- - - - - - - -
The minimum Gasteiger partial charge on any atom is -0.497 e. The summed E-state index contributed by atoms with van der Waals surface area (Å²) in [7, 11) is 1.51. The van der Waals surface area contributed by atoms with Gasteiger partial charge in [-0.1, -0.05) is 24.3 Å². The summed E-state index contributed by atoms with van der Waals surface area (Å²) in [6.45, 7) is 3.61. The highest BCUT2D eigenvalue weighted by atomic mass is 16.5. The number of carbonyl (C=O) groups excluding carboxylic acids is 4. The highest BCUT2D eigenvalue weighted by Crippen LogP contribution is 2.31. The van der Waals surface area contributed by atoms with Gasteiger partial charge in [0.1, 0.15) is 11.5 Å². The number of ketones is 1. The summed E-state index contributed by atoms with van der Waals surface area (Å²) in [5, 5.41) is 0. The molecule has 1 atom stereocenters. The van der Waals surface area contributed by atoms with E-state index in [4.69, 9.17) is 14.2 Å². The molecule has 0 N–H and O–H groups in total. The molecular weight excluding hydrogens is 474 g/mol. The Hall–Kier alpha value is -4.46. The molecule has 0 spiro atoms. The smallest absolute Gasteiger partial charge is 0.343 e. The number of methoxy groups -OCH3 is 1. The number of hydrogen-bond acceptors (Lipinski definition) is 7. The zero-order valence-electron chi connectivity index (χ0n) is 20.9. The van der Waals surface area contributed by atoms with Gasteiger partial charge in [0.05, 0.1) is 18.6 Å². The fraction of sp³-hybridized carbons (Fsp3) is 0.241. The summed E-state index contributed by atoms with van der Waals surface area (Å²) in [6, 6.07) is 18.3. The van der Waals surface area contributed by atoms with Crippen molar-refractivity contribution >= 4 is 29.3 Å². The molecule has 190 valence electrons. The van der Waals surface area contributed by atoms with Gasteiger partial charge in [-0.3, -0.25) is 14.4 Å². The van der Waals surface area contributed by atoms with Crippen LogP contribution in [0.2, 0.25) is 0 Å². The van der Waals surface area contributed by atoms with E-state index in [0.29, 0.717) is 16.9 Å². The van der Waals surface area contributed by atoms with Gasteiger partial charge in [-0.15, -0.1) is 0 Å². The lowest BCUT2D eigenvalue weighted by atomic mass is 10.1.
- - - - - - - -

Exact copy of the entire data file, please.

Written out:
The minimum Gasteiger partial charge on any atom is -0.497 e. The summed E-state index contributed by atoms with van der Waals surface area (Å²) in [7, 11) is 1.51. The van der Waals surface area contributed by atoms with Gasteiger partial charge in [-0.1, -0.05) is 24.3 Å². The summed E-state index contributed by atoms with van der Waals surface area (Å²) in [6.45, 7) is 3.61. The highest BCUT2D eigenvalue weighted by atomic mass is 16.5. The number of carbonyl (C=O) groups excluding carboxylic acids is 4. The highest BCUT2D eigenvalue weighted by Crippen LogP contribution is 2.31. The van der Waals surface area contributed by atoms with Gasteiger partial charge in [0.1, 0.15) is 11.5 Å². The number of ketones is 1. The summed E-state index contributed by atoms with van der Waals surface area (Å²) in [5, 5.41) is 0. The molecule has 1 atom stereocenters. The van der Waals surface area contributed by atoms with E-state index in [4.69, 9.17) is 14.2 Å². The molecule has 0 N–H and O–H groups in total. The molecular weight excluding hydrogens is 474 g/mol. The Hall–Kier alpha value is -4.46. The molecule has 0 spiro atoms. The smallest absolute Gasteiger partial charge is 0.343 e. The number of methoxy groups -OCH3 is 1. The number of hydrogen-bond acceptors (Lipinski definition) is 7. The zero-order valence-electron chi connectivity index (χ0n) is 20.9. The van der Waals surface area contributed by atoms with Gasteiger partial charge in [0.05, 0.1) is 18.6 Å². The fraction of sp³-hybridized carbons (Fsp3) is 0.241. The summed E-state index contributed by atoms with van der Waals surface area (Å²) in [6, 6.07) is 18.3. The van der Waals surface area contributed by atoms with Crippen molar-refractivity contribution >= 4 is 29.3 Å². The molecule has 190 valence electrons. The van der Waals surface area contributed by atoms with Gasteiger partial charge in [-0.3, -0.25) is 14.4 Å². The van der Waals surface area contributed by atoms with Crippen LogP contribution in [0.2, 0.25) is 0 Å². The van der Waals surface area contributed by atoms with E-state index in [0.29, 0.717) is 16.9 Å². The van der Waals surface area contributed by atoms with Gasteiger partial charge in [-0.15, -0.1) is 0 Å². The lowest BCUT2D eigenvalue weighted by atomic mass is 10.1.